Opinion among Elginites, at least initially, was mixed. Some locals insisted that their citizenry didn’t need a town shrink; others thought the attention was good publicity, believing wholeheartedly that Dr. Phil’s presence would benefit the town. But then the first Dr.-Phil-in-Elgin episode aired on September 13, and viewers were hit with more dirty laundry than a washateria. The first willing subjects to appear on the show, the Waltons, a family of five who’d recently relocated to Elgin, detailed their dysfunction through a series of tear-jerking interviews during a Dr. Phil “house call.” Jim Walton is a youth soccer coach, and Elginites watched in disbelief as he confessed on national TV to looking at pornography for hours each day and having beaten his wife in the past. Later in the show, high school kids testified that students were having sex in the stairwells and selling drugs at their lockers. Before the episode had finished, the high school principal, Mary Liz Singleton, received an e-mail with the subject line: “For shame.”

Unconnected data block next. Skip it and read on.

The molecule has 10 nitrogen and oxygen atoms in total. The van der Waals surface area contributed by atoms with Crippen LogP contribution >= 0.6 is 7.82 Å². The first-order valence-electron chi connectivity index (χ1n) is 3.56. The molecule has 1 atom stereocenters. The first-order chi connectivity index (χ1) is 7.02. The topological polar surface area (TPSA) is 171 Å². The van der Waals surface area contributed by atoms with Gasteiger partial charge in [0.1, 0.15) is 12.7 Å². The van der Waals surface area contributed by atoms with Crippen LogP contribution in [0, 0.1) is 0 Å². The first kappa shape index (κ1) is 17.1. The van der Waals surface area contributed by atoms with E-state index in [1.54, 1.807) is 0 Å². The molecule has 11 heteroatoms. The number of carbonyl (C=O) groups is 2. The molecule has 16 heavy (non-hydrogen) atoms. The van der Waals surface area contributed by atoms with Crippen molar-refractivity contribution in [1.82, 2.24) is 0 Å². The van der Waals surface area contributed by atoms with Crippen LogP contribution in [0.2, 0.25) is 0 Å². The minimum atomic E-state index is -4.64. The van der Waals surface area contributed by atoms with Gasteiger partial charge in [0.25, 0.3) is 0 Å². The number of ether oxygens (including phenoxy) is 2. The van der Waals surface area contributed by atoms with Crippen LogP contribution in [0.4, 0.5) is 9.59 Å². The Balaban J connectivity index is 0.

To be fair, Dr. Phil wasn’t pointing the finger at Elgin specifically. As he had stated repeatedly on the episode, Elgin was “a small town with big problems, just like every other town in America.” It followed, then, that the first episode would focus on the issues that concern Anywhere, USA. After all, one had to look at the challenges before one could propose solutions.

But none of those explanations seemed to minimize the shock around town. Before Dr. Phil showed up, personal matters weren’t something you discussed in public, and Elginites were just fine with that. And while the landscape of voyeuristic TV is familiar now to every American, all that reality is easier to take when it occurs on a desert island rather than in a town where most folks know each other by name—and where the pharmacist still delivers prescriptions to customers’ doorsteps and the local furniture store owner lets shoppers buy tables or chairs on credit. “If you’re in Austin or Dallas, you have anonymity,” says Molly Alexander, a former